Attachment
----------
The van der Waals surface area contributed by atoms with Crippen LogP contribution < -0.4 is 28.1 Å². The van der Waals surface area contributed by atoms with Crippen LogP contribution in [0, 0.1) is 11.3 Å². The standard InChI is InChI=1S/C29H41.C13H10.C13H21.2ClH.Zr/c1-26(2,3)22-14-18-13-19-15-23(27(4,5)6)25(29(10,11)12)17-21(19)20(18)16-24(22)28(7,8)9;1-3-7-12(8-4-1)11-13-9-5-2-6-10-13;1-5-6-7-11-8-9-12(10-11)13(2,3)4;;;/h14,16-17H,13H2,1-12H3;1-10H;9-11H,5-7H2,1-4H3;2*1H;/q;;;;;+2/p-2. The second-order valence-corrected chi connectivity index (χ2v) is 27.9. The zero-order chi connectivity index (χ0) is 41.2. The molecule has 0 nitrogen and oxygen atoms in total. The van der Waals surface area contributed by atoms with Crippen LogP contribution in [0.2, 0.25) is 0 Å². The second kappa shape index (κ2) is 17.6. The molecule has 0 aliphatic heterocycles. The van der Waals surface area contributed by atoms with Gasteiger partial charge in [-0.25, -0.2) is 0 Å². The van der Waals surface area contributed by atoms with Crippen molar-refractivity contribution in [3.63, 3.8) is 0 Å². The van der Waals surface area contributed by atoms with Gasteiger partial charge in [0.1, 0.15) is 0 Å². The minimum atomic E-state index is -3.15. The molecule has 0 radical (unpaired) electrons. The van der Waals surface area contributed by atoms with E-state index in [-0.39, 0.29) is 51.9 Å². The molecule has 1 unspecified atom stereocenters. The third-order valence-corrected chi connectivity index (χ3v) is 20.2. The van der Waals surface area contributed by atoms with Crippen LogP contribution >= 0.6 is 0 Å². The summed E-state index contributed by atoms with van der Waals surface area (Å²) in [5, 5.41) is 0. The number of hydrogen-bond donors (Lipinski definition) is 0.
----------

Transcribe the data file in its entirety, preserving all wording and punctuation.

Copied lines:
The van der Waals surface area contributed by atoms with Crippen LogP contribution < -0.4 is 28.1 Å². The van der Waals surface area contributed by atoms with Crippen LogP contribution in [0, 0.1) is 11.3 Å². The standard InChI is InChI=1S/C29H41.C13H10.C13H21.2ClH.Zr/c1-26(2,3)22-14-18-13-19-15-23(27(4,5)6)25(29(10,11)12)17-21(19)20(18)16-24(22)28(7,8)9;1-3-7-12(8-4-1)11-13-9-5-2-6-10-13;1-5-6-7-11-8-9-12(10-11)13(2,3)4;;;/h14,16-17H,13H2,1-12H3;1-10H;9-11H,5-7H2,1-4H3;2*1H;/q;;;;;+2/p-2. The second-order valence-corrected chi connectivity index (χ2v) is 27.9. The zero-order chi connectivity index (χ0) is 41.2. The molecule has 0 nitrogen and oxygen atoms in total. The van der Waals surface area contributed by atoms with Crippen LogP contribution in [0.2, 0.25) is 0 Å². The second kappa shape index (κ2) is 17.6. The molecule has 0 aliphatic heterocycles. The van der Waals surface area contributed by atoms with Gasteiger partial charge in [-0.25, -0.2) is 0 Å². The van der Waals surface area contributed by atoms with Crippen molar-refractivity contribution in [3.63, 3.8) is 0 Å². The van der Waals surface area contributed by atoms with Gasteiger partial charge in [0.1, 0.15) is 0 Å². The minimum atomic E-state index is -3.15. The molecule has 0 radical (unpaired) electrons. The van der Waals surface area contributed by atoms with E-state index in [-0.39, 0.29) is 51.9 Å². The molecule has 1 unspecified atom stereocenters. The third-order valence-corrected chi connectivity index (χ3v) is 20.2. The van der Waals surface area contributed by atoms with Crippen LogP contribution >= 0.6 is 0 Å². The summed E-state index contributed by atoms with van der Waals surface area (Å²) in [5, 5.41) is 0. The number of hydrogen-bond donors (Lipinski definition) is 0.